February 05, 1992

Article at Reuters

Australia and New Zealand consider single air market

By Wilson da Silva

SYDNEY – Australia’s government, due to unveil an economy-boosting package this month, is considering making Australia and New Zealand a single airline market, newspapers reported on Wednesday.

The Labor cabinet of Prime Minister Paul Keating has ordered a review of aviation policy, with the changes to be announced in the February 26 package, The Sydney Morning Herald and The Australian Financial Review reported.

Options include creating a single Australia and New Zealand market, allowing domestic carrier Ansett to fly overseas, and allowing state-owned international carrier Qantas Airways Ltd to operate domestically.

A spokeswoman for Transport Minister Graham Richardson and a spokesman for Minister for Shipping and Aviation Bob Collins, Richardson’s junior, declined to comment on reports which named the ministers as handling the review.

Analysts believe the review was sparked by December’s collapse of the popular budget-price airline Compass, whose failure left 125,000 travellers holding worthless tickets days before Christmas.

Compass has since fought to stave off liquidation by seeking suitors willing to inject some A$30 to A$60 million (US$22.5 to US$45 million) into the company. The airline was given another five weeks by the courts on Tuesday to continue negotiations with potential investors.

Industry analysts said Ansett Airlines has most to gain from a merged Australasian market, allowing it to increase passenger loads in New Zealand, where the airline currently operates a domestic service at a loss.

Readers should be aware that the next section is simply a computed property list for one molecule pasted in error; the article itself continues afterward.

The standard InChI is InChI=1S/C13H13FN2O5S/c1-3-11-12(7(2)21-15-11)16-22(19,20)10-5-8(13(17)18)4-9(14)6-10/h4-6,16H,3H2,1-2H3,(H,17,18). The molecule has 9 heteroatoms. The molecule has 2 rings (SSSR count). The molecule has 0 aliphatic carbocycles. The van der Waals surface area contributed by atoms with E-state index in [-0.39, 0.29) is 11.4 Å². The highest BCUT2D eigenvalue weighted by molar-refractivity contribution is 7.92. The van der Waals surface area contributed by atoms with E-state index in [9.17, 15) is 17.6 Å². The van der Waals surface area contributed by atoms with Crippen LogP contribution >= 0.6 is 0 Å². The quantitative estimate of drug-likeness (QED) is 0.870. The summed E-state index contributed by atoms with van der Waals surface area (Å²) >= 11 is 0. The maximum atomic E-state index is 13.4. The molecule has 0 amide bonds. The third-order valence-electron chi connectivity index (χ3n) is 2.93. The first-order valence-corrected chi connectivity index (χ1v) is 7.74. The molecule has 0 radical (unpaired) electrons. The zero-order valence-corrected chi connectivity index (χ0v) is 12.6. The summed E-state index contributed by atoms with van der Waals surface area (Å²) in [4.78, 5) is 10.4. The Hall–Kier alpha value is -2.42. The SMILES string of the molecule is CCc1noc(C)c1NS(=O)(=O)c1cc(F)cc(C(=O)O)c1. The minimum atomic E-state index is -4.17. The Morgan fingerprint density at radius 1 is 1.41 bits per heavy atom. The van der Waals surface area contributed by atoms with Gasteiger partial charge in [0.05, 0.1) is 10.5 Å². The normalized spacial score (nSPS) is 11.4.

Ansett is half-owned by transport group TNT Ltd and half by The News Corp Ltd.

Ansett has accumulated losses of NZ$98 million (US$53.1 million) since 1988, when it began operating its New Zealand subsidiary, said analyst Julian Mulcahy of broker ANZ MacCaughan Securities Ltd.

“This would be good for Ansett,” he said. “They’re operating load factors of less than 60 per cent (in New Zealand), while in Australia they’ve been operating close to 90 per cent in January.”

But Nick Ross of Hambros Equities Ltd said this would depend on how Qantas and Air New Zealand reacted to the entry of an aggressive Ansett into the trans-Tasman Sea market.

“It’s potentially very profitable, but it could get quite messy,” said Ross. “There could be a fare war. But if Ansett operated internationally, it could tap profitable routes... like Sydney-Hong Kong.”

The reports also name Air New Zealand as likely to be allowed to operate in Australia’s domestic skies, but analysts dismissed this as unlikely.

Australia will sell 49 per cent of Qantas and all of state-owned domestic carrier Australian Airlines later this year, partly by placing shares with other carriers and partly via a float on the stock exchange.